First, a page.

Once you get past the horror of the early motion-capture technology used to animate the film, you can take time to catch the split-second Easter egg referencing the time-travel mechanism from Back to the Future.
Yes, it’s true! At one point, if you pause at the right moment, you can see that it is indeed the flux capacitor (that powers the DeLorean’s time travel) as part of the Polar Express’ locomotive.
The Mist (2007)
Originally a horror novella written by Stephen King, The Mist is a chilling horror film about a mysterious mist that encases the small town of Bridgton, Maine. A group of townspeople hole up in a supermarket and try to figure out how they’re going to survive.
Throughout the movie, there are numerous references to King and his previous horror works. At one point, a man runs into a spinning book shelf and as it turns, it’s clear that every book is written by King.
At the beginning of the movie, David (Thomas Jane) is seen painting a lone figure in front of a door. King fans will know that the painting is actually Roland Deschain of King’s The Dark Tower series.
The pharmacy in town is also called King’s Pharmacy, yet another nod to the horror author; try to see if you can spot them all (there are several others).
Toy Story (1995) & Toy Story 3 (2010)
Even cartoons and movies made for kids aren’t immune to the Easter egg infiltration (and weird Stephen King connection). Throughout Toy Story and Toy Story 3, there are nods to King’s horror story and Stanley Kubrick’s movie, The Shining.
Ever notice the carpet in Toy Story?
Or in Toy Story 3, the continual references to the number “237,” which also happens to be the room number of the Torrance family in The Shining? A garbage truck licence plate, a security camera and even an online chat partner (named “Velocistar237”) all feature the number.
Evil Dead II (1987)
True horror fans know there’s a connection between the Evil Dead and Nightmare on Elm Street franchises. In the first NOES, the main character, Nancy (Heather Langenkamp), can be seen watching Evil Dead while she falls asleep.
You could say the two horror films share a reciprocal relationship. Some speculate that it’s a thank-you to NOES director Wes Craven for including Evil Dead in such a huge blockbuster mainstream horror film.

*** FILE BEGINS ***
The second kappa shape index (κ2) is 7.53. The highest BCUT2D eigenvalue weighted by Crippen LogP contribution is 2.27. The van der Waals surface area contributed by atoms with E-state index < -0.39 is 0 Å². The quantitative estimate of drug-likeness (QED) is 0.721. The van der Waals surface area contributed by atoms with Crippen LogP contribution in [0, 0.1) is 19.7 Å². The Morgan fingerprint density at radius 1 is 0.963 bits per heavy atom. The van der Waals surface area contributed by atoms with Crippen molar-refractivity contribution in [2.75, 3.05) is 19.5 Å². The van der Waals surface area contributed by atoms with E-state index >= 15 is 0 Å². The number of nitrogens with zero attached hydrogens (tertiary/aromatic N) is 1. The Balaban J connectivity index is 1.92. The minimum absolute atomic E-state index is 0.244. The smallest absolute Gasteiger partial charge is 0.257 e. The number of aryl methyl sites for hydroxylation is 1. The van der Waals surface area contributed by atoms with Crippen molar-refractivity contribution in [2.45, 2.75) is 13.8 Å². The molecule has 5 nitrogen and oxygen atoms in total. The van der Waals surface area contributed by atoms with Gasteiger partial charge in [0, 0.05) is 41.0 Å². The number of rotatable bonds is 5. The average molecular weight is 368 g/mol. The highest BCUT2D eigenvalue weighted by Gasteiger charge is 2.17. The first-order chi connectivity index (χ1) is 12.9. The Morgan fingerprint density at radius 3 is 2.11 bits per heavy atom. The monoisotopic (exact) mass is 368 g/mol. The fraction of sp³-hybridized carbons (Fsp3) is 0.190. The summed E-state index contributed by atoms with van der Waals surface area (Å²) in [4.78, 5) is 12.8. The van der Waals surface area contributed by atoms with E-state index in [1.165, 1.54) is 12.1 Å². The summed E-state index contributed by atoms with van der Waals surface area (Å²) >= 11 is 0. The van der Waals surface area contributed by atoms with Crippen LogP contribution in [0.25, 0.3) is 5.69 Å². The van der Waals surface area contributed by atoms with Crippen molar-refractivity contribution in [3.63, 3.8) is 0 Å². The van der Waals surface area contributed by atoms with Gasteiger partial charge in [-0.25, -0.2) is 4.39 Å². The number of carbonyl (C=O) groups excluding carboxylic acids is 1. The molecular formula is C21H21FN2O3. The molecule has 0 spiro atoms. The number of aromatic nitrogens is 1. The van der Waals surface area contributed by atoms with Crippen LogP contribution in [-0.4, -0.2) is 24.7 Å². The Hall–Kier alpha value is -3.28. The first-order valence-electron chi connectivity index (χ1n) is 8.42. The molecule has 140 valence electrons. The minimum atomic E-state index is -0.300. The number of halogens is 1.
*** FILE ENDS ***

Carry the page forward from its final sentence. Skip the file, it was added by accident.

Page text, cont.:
When Ash (Bruce Campbell) heads down into the cellar in Evil Dead II, Freddy Krueger’s bladed glove can clearly be seen hanging on the wall.
The Departed (2006)
Once you spot this one you can’t unsee it, kind of like the coffee cups in Fight Club. Every time someone is about to die, or as a forewarning to something bad happening, there is an “X” somewhere in the frame.
Definitely cool, but why? Turns out director Martin Scorsese wanted to tip his
hat glasses to original Scarface (1932) director Howard Hawks, who came up with this interesting visual trick.
Definitely the most random of the bunch, this Easter egg is totally unexpected. If you watch the trailer, below, and hit pause around 1:45-46, you should see a freeze-frame of director Mel Gibson, posing with actors dressed as ancient Mayans from the film. Gibson is at his finest, with what appears to be a cigarette in his teeth.
And if that’s not weird enough for you, then how about this? Waldo, of the famous Where’s Waldo books, is randomly inserted into a pile of dead bodies. Again, this is a single frame. The film’s protagonist, Jaguar Paw (Rudy Youngblood), stumbles into a mass grave and sure enough, there among the carnage is Waldo in his striped shirt.
Gibson, a notorious on-set prankster, must have thought this one was a hoot. Some found it offensive, so the scene was ultimately cut from the DVD release of the movie. (Some sources say it’s back in the Blu-ray version.)
Calling all The Simpsons fans! There’s a nod to Harry Shearer (who voices Principal Skinner on the animated series) and Nancy Cartwright (who voices Bart), who both have small roles in Godzilla.
In the scene where Dr. Tatopoulos (Matthew Broderick) is fleeing through the streets of New York City in a cab, we see him throw the driver’s ID plate out of the window in order to get a soldier’s attention. If you pause and zoom in, you can see the name on the ID is “Armin Tamzarian,” a.k.a. the real name of Principal Skinner.